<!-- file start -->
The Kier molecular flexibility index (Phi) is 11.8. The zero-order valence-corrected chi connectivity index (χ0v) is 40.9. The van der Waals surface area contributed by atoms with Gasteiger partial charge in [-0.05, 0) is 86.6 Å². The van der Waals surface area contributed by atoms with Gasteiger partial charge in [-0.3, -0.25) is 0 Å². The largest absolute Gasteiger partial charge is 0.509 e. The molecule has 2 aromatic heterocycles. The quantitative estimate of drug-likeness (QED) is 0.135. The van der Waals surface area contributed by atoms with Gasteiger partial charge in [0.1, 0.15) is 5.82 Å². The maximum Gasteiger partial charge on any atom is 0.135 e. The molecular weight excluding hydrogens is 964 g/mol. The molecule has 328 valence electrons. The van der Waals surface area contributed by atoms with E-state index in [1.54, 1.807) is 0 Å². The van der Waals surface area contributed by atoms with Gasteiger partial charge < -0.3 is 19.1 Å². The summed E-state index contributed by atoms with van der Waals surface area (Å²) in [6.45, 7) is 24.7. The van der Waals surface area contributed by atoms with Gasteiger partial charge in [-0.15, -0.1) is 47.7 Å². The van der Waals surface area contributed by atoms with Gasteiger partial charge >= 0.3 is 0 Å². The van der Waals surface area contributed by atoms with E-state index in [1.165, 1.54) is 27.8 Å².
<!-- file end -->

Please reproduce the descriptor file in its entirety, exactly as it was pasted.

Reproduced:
The Kier molecular flexibility index (Phi) is 11.8. The zero-order valence-corrected chi connectivity index (χ0v) is 40.9. The van der Waals surface area contributed by atoms with Gasteiger partial charge in [-0.05, 0) is 86.6 Å². The van der Waals surface area contributed by atoms with Gasteiger partial charge in [-0.3, -0.25) is 0 Å². The largest absolute Gasteiger partial charge is 0.509 e. The molecule has 2 aromatic heterocycles. The quantitative estimate of drug-likeness (QED) is 0.135. The van der Waals surface area contributed by atoms with Gasteiger partial charge in [0.1, 0.15) is 5.82 Å². The maximum Gasteiger partial charge on any atom is 0.135 e. The molecular weight excluding hydrogens is 964 g/mol. The molecule has 328 valence electrons. The van der Waals surface area contributed by atoms with E-state index in [1.54, 1.807) is 0 Å². The van der Waals surface area contributed by atoms with Gasteiger partial charge < -0.3 is 19.1 Å². The summed E-state index contributed by atoms with van der Waals surface area (Å²) in [6.45, 7) is 24.7. The van der Waals surface area contributed by atoms with Gasteiger partial charge in [-0.15, -0.1) is 47.7 Å². The van der Waals surface area contributed by atoms with Gasteiger partial charge >= 0.3 is 0 Å². The van der Waals surface area contributed by atoms with E-state index in [1.165, 1.54) is 27.8 Å².